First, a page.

Michigan State's lone offensive threat today was running back Le'Vion Bell, who took over from struggling Edwin Baker.  Bell did some early damage on the ground, but found less and less running room as the Huskers dialed in on the Spartans. That forced Cousins to make plays, and the Blackshirts were eager to face a pocket passer who wasn't a significant risk to scramble. Even so Cousins did make a couple of plays with his feet...but more often than not, went down hard.  Cue Eric Martin, who saw significant time in pass-rush situations in the second half and contributed two sacks.

Nebraska's offensive effort might not look all that impressive at first, until you realize that the Spartans rank in the top ten in all the major defensive categories. Rex Burkhead cemented his place in Nebraska football lore with a gritty, gutty 35 carry performance. The 3.7 yard average won't impress people...but the heart he showed in grinding out extra yard after extra yard all day was memorable. In the third quarter, Burkhead went down with a cramp, and you could almost hear fans holding their breath as they waited to see how badly Burkhead was injured. He missed two whole plays...and returned to the game with a bang, catching a touchdown pass to give the Huskers a seemingly insurmountable lead.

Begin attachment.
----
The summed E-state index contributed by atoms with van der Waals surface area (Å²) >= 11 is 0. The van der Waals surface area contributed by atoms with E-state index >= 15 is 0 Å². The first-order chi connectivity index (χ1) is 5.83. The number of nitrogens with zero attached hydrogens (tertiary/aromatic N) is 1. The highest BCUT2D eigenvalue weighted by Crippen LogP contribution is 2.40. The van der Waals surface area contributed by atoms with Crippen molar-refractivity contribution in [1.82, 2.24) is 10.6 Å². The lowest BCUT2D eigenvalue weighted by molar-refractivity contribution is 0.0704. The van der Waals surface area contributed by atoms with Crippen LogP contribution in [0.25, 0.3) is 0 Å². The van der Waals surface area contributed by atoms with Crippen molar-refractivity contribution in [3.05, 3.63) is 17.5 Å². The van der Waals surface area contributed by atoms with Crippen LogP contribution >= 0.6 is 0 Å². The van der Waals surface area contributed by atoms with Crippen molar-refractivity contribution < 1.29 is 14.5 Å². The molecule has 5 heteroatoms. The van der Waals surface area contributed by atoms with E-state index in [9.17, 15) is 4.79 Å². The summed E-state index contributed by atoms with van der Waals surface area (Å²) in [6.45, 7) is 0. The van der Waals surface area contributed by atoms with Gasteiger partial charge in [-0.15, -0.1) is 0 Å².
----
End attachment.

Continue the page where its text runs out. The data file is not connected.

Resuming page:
Taylor Martinez did a decent job managing the game today; we even saw a nifty touchdown run that was nullified by an unnecessary holding penalty on Quincy Enunwa.  The receivers had an off-day all-around. Kenny Bell had a false-start penalty, and there were a few drops.  On the play before the Burkhead touchdown catch, both Enunwa and Kyler Reed limped to the sideline.

Truth be told, it was a physical game and the game was rather choppy as the training staffs of both teams spent a lot of time on the field. It started on the opening kickoff and never stopped. As the second half unfolded, those two long Nebraska touchdown drives seemed to wear down the Spartans.  If Nebraska needed to score more points in the fourth quarter, they could have...but with a comfortable lead, there was no need to take a chance.